Mass transit and the way we break racial, ethnic barriers

There’s a new argument for more mass transit — an easing of racial tension.

A Harvard study released this week found that commuter rail and transit stops, encouraging more interraction, broke down ethnic and racial barriers, the Boston Globe reports today:

(Harvard professor Ryan) Enos’s study focused on the reactions of routine commuter rail riders after they began seeing Mexican immigrants, placed by researchers on nine train platforms between Worcester and Franklin and South Station. After just three days, riders showed increasingly anti-immigrant attitudes.

But, after 10 days, their negative feelings began to subside, a sign, Enos said, that routine exposure to unfamiliar people on public transportation, though initially jarring, can shift attitudes for the positive in the long run.

Enos, who has conducted studies on segregation and the role that race plays in politics, said the commuter rail experiment was born from a need to find a way to test for prejudice in a real-world setting. Changes in attitude about race or culture are difficult to test in a laboratory, he said, because people are rarely willing or able to report their own subconscious biases accurately.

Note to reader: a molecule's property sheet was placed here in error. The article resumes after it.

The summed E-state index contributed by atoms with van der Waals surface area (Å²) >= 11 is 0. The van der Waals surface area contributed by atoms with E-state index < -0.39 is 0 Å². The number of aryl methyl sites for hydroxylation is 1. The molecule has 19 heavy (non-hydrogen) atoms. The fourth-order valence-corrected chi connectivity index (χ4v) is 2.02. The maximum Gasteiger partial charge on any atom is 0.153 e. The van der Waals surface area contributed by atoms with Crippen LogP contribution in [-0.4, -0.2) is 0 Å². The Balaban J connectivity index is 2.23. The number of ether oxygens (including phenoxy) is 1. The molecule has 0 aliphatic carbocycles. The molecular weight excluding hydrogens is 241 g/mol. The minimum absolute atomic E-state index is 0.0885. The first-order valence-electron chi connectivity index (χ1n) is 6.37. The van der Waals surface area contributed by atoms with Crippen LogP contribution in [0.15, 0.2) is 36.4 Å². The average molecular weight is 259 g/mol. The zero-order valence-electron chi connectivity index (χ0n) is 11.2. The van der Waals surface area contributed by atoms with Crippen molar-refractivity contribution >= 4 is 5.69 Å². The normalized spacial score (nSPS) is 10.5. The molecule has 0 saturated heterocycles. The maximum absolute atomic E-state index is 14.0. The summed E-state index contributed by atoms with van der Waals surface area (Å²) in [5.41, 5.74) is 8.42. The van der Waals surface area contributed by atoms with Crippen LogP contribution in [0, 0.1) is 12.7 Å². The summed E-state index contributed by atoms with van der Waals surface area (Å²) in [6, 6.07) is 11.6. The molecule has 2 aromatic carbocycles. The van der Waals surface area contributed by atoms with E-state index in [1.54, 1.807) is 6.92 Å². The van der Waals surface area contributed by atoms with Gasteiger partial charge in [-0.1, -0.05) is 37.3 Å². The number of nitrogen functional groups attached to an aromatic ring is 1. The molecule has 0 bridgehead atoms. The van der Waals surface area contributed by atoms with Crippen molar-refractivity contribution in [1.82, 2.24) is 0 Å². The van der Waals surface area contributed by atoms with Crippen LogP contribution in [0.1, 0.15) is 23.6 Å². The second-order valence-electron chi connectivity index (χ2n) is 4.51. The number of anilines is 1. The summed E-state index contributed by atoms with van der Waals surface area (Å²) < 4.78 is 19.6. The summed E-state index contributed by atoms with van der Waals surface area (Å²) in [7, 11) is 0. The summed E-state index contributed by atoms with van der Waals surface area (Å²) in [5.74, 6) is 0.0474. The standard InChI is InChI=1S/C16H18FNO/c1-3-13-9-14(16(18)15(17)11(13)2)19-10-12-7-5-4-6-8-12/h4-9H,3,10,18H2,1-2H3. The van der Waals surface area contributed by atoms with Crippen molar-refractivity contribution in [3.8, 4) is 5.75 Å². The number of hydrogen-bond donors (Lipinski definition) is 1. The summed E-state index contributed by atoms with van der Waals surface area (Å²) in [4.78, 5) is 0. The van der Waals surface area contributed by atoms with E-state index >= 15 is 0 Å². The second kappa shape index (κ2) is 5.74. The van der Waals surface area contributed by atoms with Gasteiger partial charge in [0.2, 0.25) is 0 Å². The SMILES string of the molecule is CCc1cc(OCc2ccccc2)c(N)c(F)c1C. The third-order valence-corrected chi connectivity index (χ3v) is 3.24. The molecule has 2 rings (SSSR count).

Of course, the study isn’t about the merits of transit at all; it’s just that transit is one of the few areas where random interraction can be studied on a wide scale.

No, it’s about how we relate to people who are different from us. Introduced to differences, our antipathy increases over a short period of time, and eases over the longer term.

But Sam R. Sommers, associate professor of psychology at Tufts University, said Enos’s study paints a too-rosy picture of the potential for public transportation. A train platform or the seats on a bus rarely offer an opportunity for meaningful, substantive conversation or interactions, said Sommers. And, he pointed out, respondents in Enos’s study were still warier of immigrants after the experiment began, even if their reactions were more muted after two weeks.

But, Sommers said, Enos’s research confirms studies of cross-cultural interactions in workplaces, schools, or the military: Initially, people are uncomfortable, and tensions are high. But after a while, people begin to develop more positive feelings toward the people who at first made them uncomfortable.

“The initial effects of diversity can be negative and tough,” Sommers said. “But, with time, negative effects on cohesion and morale begin to diminish, and diversity starts to become an asset.”